I'm at work, which gives me money and keeps me from sitting around the apartment all day. I'm eating lunch, which is spaghetti with cinnamon tomato sauce because my attractive and very talented husband is a creative and exciting cook. And I'm going to pay student loans, because I went to college.
Here are my two main problems (allergies don't even factor in any more. We're coated in pollen, I have a low-grade headache all the time and haven't breathed in several months, blahblahblah. It's fairly routine by this point.):
1. I am having some arts and crafts issues. I have a project. I found a problem with the project last night and spent the rest of the evening on the couch in utter despair. I know of a way to fix it, but it will involve me re-doing quite a bit of work and re-sorting through some piles that I had neatly assembled and labeled. I'm sorry I can't be more specific. Also, I'm bored with the current tasks we're performing at work and I'd really rather just knit some scarves. Yes, making scarves for my winter gift-giving stash is more fulfilling and entertaining than work. I'd almost settle for another one of those stinking baby hats.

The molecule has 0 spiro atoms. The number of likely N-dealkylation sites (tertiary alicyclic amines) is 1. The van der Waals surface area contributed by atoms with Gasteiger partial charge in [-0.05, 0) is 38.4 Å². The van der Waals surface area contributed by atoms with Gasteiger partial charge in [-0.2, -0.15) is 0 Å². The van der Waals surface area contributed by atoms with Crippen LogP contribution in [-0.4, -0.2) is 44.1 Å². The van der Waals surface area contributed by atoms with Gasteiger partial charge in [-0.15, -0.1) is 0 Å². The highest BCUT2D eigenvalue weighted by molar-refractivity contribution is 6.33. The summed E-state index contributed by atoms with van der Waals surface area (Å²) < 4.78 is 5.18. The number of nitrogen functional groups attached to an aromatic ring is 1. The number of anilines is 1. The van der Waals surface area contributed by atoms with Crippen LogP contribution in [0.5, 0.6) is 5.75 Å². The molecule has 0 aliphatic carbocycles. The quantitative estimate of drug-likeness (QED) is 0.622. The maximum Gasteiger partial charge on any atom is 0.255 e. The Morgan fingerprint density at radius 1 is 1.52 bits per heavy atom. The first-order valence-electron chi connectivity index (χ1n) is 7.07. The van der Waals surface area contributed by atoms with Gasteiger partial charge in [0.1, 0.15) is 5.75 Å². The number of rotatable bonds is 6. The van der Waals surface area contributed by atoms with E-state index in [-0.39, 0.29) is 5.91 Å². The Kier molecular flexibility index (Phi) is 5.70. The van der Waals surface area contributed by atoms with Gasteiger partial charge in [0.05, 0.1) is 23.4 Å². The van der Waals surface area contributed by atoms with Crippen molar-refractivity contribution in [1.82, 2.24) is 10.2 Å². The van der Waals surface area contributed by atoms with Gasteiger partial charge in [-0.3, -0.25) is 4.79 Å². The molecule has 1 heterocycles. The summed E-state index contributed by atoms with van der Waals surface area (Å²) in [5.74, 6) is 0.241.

2. I am not amused! This stinks, because I love being amused. I like when things are funny or ridiculous or pleasantly distracting. People at work are telling jokes and then laughing their heads off and I just don't care. They're just not funny. It's like people whose conversations on Facebook seem to be entirely composed of exclamation points--even if they're just going to have some lunch. What is wrong with you?
But to cheer myself up, I've been thinking about these two jokes a lot.
Q: How many feminists does it take to change a light bulb?
A: That's not funny.